Exploring the Application of (Eye)tracking Technology: Assessing urban design principles for streetscapes in high-density built environments
International Conference on Urban Experience and Design (2019)
The accelerated densification of Western European cities driven by economic growth has major spatial implications for the liveability of the city. Amsterdam, for example, is challenged to accommodate 50,000 to 90,000 new homes in the next five to ten years. That is equivalent to 10% of the city’s current total housing stock. Moreover, the new homes have to be built within the existing urban fabric, calling for high densities and the construction of new ‘un-Dutch’ typologies of extreme high-rise housing. However, the impact on the (visual) experience of the built environment in streetscapes at eye-level remains unpredictable. This calls for a deeper understanding of the relationship between current dominant design solutions and the conditions they ought to provide for the users of streetscapes.
In the field of Urban Design, many scholars have proposed theories regarding the composition of streetscapes and their physical and programmatic affordances for shaping the conditions of the social fabric (e.g. Alexander et.al. 1977; Jacobs 1961; Jacobs 1993; Banerjee and Southworth 1990; Sennett 2018). The observed interplay between the physical and social fabrics are captured in theoretical, rhetorically powerful narratives. In turn, they are used as common design principles such as active ground floors, tactile surfaces and mixed uses. The question arises as to whether these concepts work as intended, and more pressing, how streetscapes can be created in the planned high-rise neighbourhoods that retain a human scale for their users.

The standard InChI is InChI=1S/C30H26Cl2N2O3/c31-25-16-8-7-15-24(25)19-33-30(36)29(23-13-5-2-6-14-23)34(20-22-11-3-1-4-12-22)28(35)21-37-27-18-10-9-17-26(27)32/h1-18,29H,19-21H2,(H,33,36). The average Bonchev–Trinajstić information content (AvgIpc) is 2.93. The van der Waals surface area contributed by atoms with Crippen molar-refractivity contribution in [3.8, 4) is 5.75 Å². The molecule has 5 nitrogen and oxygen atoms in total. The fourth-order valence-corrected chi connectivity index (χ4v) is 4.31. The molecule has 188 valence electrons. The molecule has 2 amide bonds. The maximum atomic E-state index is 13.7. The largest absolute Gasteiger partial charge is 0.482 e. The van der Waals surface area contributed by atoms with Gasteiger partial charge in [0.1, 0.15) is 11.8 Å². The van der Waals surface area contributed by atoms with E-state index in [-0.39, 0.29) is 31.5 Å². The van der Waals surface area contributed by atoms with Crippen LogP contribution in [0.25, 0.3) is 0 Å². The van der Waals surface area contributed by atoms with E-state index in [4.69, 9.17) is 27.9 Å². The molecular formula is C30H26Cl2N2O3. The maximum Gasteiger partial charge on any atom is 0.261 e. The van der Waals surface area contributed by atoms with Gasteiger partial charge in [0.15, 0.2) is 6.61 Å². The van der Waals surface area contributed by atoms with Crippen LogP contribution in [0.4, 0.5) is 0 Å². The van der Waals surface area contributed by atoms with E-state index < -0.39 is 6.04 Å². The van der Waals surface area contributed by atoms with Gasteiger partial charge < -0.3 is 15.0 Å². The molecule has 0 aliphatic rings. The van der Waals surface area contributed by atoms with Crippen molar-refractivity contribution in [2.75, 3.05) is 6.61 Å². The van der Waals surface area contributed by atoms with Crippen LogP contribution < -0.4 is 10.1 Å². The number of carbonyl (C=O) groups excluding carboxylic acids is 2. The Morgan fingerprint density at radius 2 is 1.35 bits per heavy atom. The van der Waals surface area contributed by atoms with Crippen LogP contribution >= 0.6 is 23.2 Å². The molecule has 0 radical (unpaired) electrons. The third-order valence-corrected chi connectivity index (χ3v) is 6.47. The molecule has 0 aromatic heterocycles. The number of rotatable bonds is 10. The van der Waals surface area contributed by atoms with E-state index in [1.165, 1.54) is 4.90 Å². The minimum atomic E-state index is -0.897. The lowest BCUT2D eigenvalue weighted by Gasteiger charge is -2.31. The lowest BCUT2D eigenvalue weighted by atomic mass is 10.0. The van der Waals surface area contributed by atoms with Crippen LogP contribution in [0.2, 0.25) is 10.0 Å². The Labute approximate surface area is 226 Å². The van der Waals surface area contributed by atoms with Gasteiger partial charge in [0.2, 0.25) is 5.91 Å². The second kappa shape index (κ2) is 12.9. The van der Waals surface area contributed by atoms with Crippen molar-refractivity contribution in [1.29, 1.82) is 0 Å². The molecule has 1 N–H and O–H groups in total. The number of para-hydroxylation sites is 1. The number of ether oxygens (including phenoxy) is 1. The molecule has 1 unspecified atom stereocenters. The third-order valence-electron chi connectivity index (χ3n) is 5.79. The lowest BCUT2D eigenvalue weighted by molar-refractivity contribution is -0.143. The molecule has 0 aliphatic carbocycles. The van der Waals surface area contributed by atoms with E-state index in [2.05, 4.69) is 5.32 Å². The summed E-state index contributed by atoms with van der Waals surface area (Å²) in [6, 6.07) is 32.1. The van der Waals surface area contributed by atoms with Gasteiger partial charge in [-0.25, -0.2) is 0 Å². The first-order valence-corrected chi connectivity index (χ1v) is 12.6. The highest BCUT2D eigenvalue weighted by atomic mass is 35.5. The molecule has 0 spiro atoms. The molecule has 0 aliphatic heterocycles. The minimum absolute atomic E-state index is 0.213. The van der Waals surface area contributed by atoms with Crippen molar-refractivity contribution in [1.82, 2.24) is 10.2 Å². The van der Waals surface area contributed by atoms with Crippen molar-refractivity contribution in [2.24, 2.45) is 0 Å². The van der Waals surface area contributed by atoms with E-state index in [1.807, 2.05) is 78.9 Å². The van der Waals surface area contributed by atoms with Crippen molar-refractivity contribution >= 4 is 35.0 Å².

The emergence of a new generation of technology and methods borrowed from the field of neuroscience open up the possibility of gaining a profound understanding of those physicalsocial interrelationships in these streetscapes and broadening the evidence base of design principles. Our pilot study explores the potential of the new field of neuro-architecture, focussing on deprived neighbourhoods where urban renewal takes place. To develop our methodology, we draw on a combination of neuroscience for architecture studies (Berto & Pasini 2008; Valtnachov and Ellard 2015; Foulsham et al. 2011; Hollander et al. 2018; Andreani and Savegh 2017), urban design theories and sociological observation techniques. We use (eye) tracking technology to investigate the chain of users’ (visual) experience, behaviour and perception of streetscapes to relate applied design principles to the conscious and unconscious reception by the users of the streetscapes. Applying biometric technologies in triangulation with social science methodologies, our project seeks to establish indications of evidence-based design guidelines for streetscapes in areas of high-rise development.